• Donnelly, M. A. (1989). ''Reproductive phenology and age structure of Dendrobates pumilio in northeastern Costa Rica.'' Journal of Herpetology, 23, 362-367.
  • Donnelly, M. A. (1991). ''Feeding patterns of the Strawberry Poison Frog Dendrobates pumilio (Anura: Dendrobatidae).'' Copeia, 23, 723-730.
  • Graves, B. M. (1999). ''Diel activity patterns of the sympatric poison dart frogs, Dendrobates auratus and D. pumilio, in Costa Rica.'' Journal of Herpetology, 33(3), 375-381.
  • McVey, M. E., Robert, Z. G., Perry, D., and MacDougal, J. (1981). ''Territoriality and homing behavior in the poison-dart frog (Dendrobates pumilio).'' Copeia, 1981(1), 1-8.
  • Summers, K., Bermingham, E., Weigt, L., McCafferty, S. and Dahlstrom, L. (1997). ''Phenotypic and genetic divergence in three species of dart-poison frogs with contrasting parental behaviour.'' Journal of Heredity, 88, 8-13.
  • Summers, K., Cronin, T. W., and Kennedy, T. (2003). ''Variation in spectral reflectance among populations of Dendrobates pumilio, the strawberry poison frog, in the Bocas del Toro Archipelago, Panama.'' Journal of Biogeography, 30, 35-53.
  • Zimmermann, E. (1990). ''Behavioral signals and reproduction modes in the neotropical frog family Dendrobatidae.'' Biology and Physiology of Amphibians. W. Hanke, eds., Fischer, Stuttgart.
  • Brown J.L., Twomey E., Amézquita A., De Souza M.B., Caldwell J.P., Lötters S., Von May R., Melo-Sampaio P.R., Mejía-Vargas D., Perez-Peña P., Pepper M., Poelman E.H., Sanchez-Rodriguez M., and Summers K. (2011). ''A taxonomic revision of the Neotropical poison frog genus Ranitomeya (Amphibia: Dendrobatidae).'' Zootaxa, 3083, 1-120.
  • Liebermann, S. and Dock, C. F. (1982). ''Analysis of the leaf litter arthropod fauna of a lowland tropical evergreen forest site.'' Revista de Biología Tropical, 30, 27-34.
  • Pröhl, G. (1995). Territorial- und Paarungsverhalten von Dendrobates pumilio. Diplomarbeit (Master's thesis). Tierärztliche Hochschule Hannover, Germany.
  • Solís, F., Ibáñez, R., Jaramillo, C., Chaves, G., Savage, J., Köhler, G., and Cox, N. 2008. Oophaga pumilio. In: IUCN 2011. IUCN Red List of Threatened Species. Version 2011.1. www.iucnredlist.org. Downloaded on 25 June 2011.
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Geographic Range

Biogeographic Regions: neotropical (Native )

  • Savage, J. 2002. THE AMPHIBIANS AND REPTILES OF COSTA RICA. Chicago: University of Chicago Press.
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Countries

Countries

Costa Rica, Nicaragua, Panama

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Physical Description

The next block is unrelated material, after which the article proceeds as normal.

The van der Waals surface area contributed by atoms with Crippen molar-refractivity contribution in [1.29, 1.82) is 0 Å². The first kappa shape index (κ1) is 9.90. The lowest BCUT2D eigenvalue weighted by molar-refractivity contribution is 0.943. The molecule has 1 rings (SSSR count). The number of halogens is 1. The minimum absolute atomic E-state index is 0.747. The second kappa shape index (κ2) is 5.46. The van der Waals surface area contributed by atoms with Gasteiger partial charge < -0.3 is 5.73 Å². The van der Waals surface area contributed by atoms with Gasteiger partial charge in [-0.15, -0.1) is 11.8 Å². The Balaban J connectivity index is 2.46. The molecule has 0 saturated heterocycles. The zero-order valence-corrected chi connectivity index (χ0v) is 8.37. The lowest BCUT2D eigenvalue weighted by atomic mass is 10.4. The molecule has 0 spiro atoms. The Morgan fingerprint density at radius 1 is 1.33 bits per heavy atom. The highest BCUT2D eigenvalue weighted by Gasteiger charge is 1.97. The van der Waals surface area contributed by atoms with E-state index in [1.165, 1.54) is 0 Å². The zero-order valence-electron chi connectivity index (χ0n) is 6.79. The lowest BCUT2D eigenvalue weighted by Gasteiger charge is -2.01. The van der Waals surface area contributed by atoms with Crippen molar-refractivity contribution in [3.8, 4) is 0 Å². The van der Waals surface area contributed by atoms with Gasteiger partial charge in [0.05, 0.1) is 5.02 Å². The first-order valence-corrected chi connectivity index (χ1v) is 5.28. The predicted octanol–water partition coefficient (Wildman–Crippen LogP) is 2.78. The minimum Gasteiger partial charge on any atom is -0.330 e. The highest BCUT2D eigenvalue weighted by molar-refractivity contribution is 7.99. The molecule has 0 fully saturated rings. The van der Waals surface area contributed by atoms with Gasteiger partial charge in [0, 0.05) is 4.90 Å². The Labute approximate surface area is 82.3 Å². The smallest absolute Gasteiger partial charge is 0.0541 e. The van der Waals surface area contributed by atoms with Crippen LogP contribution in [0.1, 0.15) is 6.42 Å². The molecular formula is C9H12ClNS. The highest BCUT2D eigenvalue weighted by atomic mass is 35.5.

Morphology

Physical Description

Oophaga pumilio are slender frogs with bilateral symmetry. They are small frogs measuring 17 to 24 mm in length at adulthood. They feature four, un-webbed digits on each hand and foot, and the body is overall quite compact. These frogs have fairly large, dark eyes set on the sides of the head. The skin of a poison dart frog is very moist which gives them a somewhat glossy appearance in bright light. This species is sexually monomorphic.

They are typically bright red with blue legs although they vary greatly in coloration, and are known as being one of the most polymorphic, aposematic species. However, populations of O. pumilio tend to be the same color. Though typically strawberry red, the dorsal coloration can vary in color from red to blue, yellow, white, green, black or orange. The dorsal surface may also feature dark spots or mottling. Legs are typically darker and have some degree of blackish mottling. Their aposematic coloration has convergently evolved between some separate populations.

Tadpoles are dark brown above with lighter brown undersides and dark spots scattered throughout. They have small, ventral, oral discs with large, serrated beaks. They can reach 16 mm in length.

Range length: 17 to 24 mm.

Other Physical Features: ectothermic ; heterothermic ; bilateral symmetry ; poisonous

Sexual Dimorphism: sexes alike

  • Sandmeier, F. 2001. "Oophaga Pumilio" (On-line). Amphibiaweb. Accessed September 11, 2009 at http://amphibiaweb.org/.
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Diagnostic Description

Identification

Adult

Species description based on Savage (2002).  A small poison frog (males to 24 mm). Throats of females are usually red; throats of males have a pale spot in the center.

Dorsal

The general coloration of Oophaga pumilio consists of a red body (occassionally blue) with red, blue, purple, or black hind legs. The lower forearms sometimes also have these colors. In some individuals, the dorsum and ventral surface are flecked with black. The skin of the dorsum is smooth. On the islands of Bocas del Toro in Panama, this species exhibits an incredible amount of color and pattern polymorphism (see Evolution below).

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Ecology

Habitat

Habitat and Ecology

Habitat and Ecology